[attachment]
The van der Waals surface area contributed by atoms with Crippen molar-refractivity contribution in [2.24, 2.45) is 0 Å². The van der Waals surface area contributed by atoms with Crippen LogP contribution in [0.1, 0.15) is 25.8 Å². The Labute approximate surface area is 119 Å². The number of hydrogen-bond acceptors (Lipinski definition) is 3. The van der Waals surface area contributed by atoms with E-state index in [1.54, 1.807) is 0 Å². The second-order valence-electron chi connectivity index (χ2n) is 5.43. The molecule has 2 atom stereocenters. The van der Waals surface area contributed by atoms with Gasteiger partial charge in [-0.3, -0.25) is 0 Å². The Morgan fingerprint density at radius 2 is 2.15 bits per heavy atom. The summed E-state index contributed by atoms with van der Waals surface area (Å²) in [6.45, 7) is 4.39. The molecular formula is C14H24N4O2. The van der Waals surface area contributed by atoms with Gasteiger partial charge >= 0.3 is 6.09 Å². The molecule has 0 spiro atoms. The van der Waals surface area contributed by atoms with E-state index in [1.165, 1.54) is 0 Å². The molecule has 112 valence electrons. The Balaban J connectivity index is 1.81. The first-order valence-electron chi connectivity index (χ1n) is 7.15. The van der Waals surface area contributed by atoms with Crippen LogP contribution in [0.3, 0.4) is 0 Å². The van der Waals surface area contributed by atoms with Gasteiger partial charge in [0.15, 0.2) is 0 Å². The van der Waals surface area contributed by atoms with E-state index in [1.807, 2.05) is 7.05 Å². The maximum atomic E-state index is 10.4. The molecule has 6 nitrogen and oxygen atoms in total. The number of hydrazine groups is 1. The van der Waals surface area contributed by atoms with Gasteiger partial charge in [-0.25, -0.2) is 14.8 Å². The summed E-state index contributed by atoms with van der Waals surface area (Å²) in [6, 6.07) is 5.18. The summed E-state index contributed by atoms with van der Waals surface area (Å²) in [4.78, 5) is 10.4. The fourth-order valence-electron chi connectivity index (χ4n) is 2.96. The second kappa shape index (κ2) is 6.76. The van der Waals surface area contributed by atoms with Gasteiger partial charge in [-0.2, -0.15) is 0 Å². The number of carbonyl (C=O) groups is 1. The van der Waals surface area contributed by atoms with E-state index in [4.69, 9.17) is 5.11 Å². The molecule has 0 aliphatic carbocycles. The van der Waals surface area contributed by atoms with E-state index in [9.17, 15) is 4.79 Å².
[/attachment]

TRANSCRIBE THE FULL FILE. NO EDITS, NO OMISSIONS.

The van der Waals surface area contributed by atoms with Crippen molar-refractivity contribution in [2.24, 2.45) is 0 Å². The van der Waals surface area contributed by atoms with Crippen LogP contribution in [0.1, 0.15) is 25.8 Å². The Labute approximate surface area is 119 Å². The number of hydrogen-bond acceptors (Lipinski definition) is 3. The van der Waals surface area contributed by atoms with E-state index in [1.54, 1.807) is 0 Å². The second-order valence-electron chi connectivity index (χ2n) is 5.43. The molecule has 2 atom stereocenters. The van der Waals surface area contributed by atoms with Gasteiger partial charge in [-0.3, -0.25) is 0 Å². The Morgan fingerprint density at radius 2 is 2.15 bits per heavy atom. The summed E-state index contributed by atoms with van der Waals surface area (Å²) in [6.45, 7) is 4.39. The molecular formula is C14H24N4O2. The van der Waals surface area contributed by atoms with Gasteiger partial charge >= 0.3 is 6.09 Å². The molecule has 0 spiro atoms. The van der Waals surface area contributed by atoms with E-state index in [1.165, 1.54) is 0 Å². The molecule has 112 valence electrons. The Balaban J connectivity index is 1.81. The first-order valence-electron chi connectivity index (χ1n) is 7.15. The van der Waals surface area contributed by atoms with Crippen LogP contribution in [0.3, 0.4) is 0 Å². The van der Waals surface area contributed by atoms with Gasteiger partial charge in [0.15, 0.2) is 0 Å². The van der Waals surface area contributed by atoms with E-state index in [1.807, 2.05) is 7.05 Å². The maximum atomic E-state index is 10.4. The molecule has 6 nitrogen and oxygen atoms in total. The number of hydrazine groups is 1. The van der Waals surface area contributed by atoms with Gasteiger partial charge in [-0.25, -0.2) is 14.8 Å². The summed E-state index contributed by atoms with van der Waals surface area (Å²) in [6, 6.07) is 5.18. The summed E-state index contributed by atoms with van der Waals surface area (Å²) in [4.78, 5) is 10.4. The fourth-order valence-electron chi connectivity index (χ4n) is 2.96. The second kappa shape index (κ2) is 6.76. The van der Waals surface area contributed by atoms with Gasteiger partial charge in [-0.2, -0.15) is 0 Å². The number of carbonyl (C=O) groups is 1. The van der Waals surface area contributed by atoms with E-state index in [4.69, 9.17) is 5.11 Å². The molecule has 0 aliphatic carbocycles. The van der Waals surface area contributed by atoms with E-state index in [9.17, 15) is 4.79 Å².